Different Needs

The Curly Haired Thunderbolt and her sister were separated in seconds.

Taken from their mother’s side, and placed immediately into separate arms, driven in separate cars, and handed over to separate carers.  In one moment, their fates were sealed.

‘Different Needs’, it says in the records.

So much heartache, pain and trauma held in one, sharp edged decision. A wound so raw that no glue, no stitching, and no apology will ever touch it. Sibling bonds, cut with a knife.

Successive decisions tear them further and further apart. Apart in circumstance: adoption for one, care for the other. Apart in distance: one in her hometown, the other sent to unfamiliar far flung lands. Apart in experience: one to maintain links with family, culture, and roots, and one to be brought up with new traditions, new ways, amongst strangers. Apart in law: one to keep her name, one forced to change it by the thick wedge of legislation. Apart in trauma: both to grow up in the constant insecurity and pressure of separation. ‘Different Needs’.

So many questions that burn on our lips and our minds alongside the discord that haunts like an angry shadow at the very center of her being.  I search and unpick the disordered records over and over – but no reason, no justification can be found; nothing that reveals the nature of these ‘Different Needs’. The notes, the reports, the reviews, the different departments, the protocols, the risk assessments, the letterbox, the data protection – none of which list or identify any ‘Different Needs’. None of which find alternative ways to address them. Around one judicial recommendation that the girls be kept together ‘at all costs’, continuing pages unfold incomprehensible, unjustified contradiction from faceless professionals who fought to this decision to keep them apart.

In my search, I fail to find the heart amid the reams of paperwork. There is no recognition that the decisions made describe and control real lives, real people, real relationships. No sense that they hold fragile vulnerability, and laughter, and tears, and futures in their grip; directing and shaping the lives of two sisters who bore no part in the circumstances nor the decisions that sliced them apart, but bear the whole of the brunt of its effects for ever.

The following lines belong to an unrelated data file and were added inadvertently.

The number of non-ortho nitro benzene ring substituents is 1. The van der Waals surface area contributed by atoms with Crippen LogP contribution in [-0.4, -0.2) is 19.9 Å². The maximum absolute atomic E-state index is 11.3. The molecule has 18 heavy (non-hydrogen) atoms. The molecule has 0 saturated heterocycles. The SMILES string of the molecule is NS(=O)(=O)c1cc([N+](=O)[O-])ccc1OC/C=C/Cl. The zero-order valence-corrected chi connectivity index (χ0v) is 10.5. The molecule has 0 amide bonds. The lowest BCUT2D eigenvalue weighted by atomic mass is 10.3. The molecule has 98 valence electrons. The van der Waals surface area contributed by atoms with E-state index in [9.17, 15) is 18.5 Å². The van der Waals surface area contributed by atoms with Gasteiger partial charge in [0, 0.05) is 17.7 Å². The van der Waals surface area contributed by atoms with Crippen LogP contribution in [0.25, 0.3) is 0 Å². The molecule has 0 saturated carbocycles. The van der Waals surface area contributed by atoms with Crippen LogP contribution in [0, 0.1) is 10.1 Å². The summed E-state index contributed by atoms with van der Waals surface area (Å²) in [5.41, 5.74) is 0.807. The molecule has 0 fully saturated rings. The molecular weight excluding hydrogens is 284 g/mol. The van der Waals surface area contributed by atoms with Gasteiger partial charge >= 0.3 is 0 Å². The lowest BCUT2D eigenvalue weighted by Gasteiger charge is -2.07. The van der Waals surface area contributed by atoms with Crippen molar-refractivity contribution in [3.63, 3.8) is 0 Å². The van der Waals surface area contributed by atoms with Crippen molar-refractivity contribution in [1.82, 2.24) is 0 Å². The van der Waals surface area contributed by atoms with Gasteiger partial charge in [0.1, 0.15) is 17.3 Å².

We can make no change to the past. Our only influence is the now, in how we navigate the situation to find love and sisterhood around the circumstances; in spite of them.  Make our own way through the maze of this impossible situation to make it somehow … possible.

In the everyday we speak of her as if she is close-by.  We bring her into our thoughts and plans and decisions in the ways she should rightly be. We acknowledge but override the fractures in our family with little heed for the rules, and we spend our precious time together building up those little things that make up the ordinary everyday life of sisters; baking, doing our hair, making, sharing. Shining out from these wonderful times are the clear as day ‘Shared Needs’ that no one took the time to consider or hold dear when it mattered most.

The more we look, the more we see that the only ‘Different Needs’ to be found are those dictated by the basic needs of the sisters, and the system that divided them. It is time for change to come.

Further reading: Siblings Together 

This post is linked to #WASO: weekly adoption shout out over at Adoption Social

Real life stories: Contact

I constantly trawl the net so I can learn from personal stories.

Here is a collection of great posts about real life experiences and challenges around relationships with birth families with adoptee children.  I hope they hold some answers for whatever questions you may have around this aspect of living within a life touched by adoption in some way.

I hope these are of help to anyone out there with any questions, doubts or dilemmas. If you wish to contribute to this list, then please let me know and i’ll add your link.

From Jazz Boorman at “All aboard the trauma train” an adoptee’s description of the first time she met her Mum at the age of eight:  My Name is Jazz

From Fiona Fergusson at “Surviving 15 years of adoption” an adopter’s 6 part overview of letters & visits with Siblings: Part one , Part two , Part three , Part four , Part five , Part six

From Amanda Boorman at “All aboard the trauma train” an adopter’s proactive story of seeking out her daughter’s Mother: Mind The Gap 

From New Pyjama Mummy at ‘New Pyjamas’ adoptee/adopter honest and thoughtful preparation for her first visit with her daughter’s siblings: Making Contact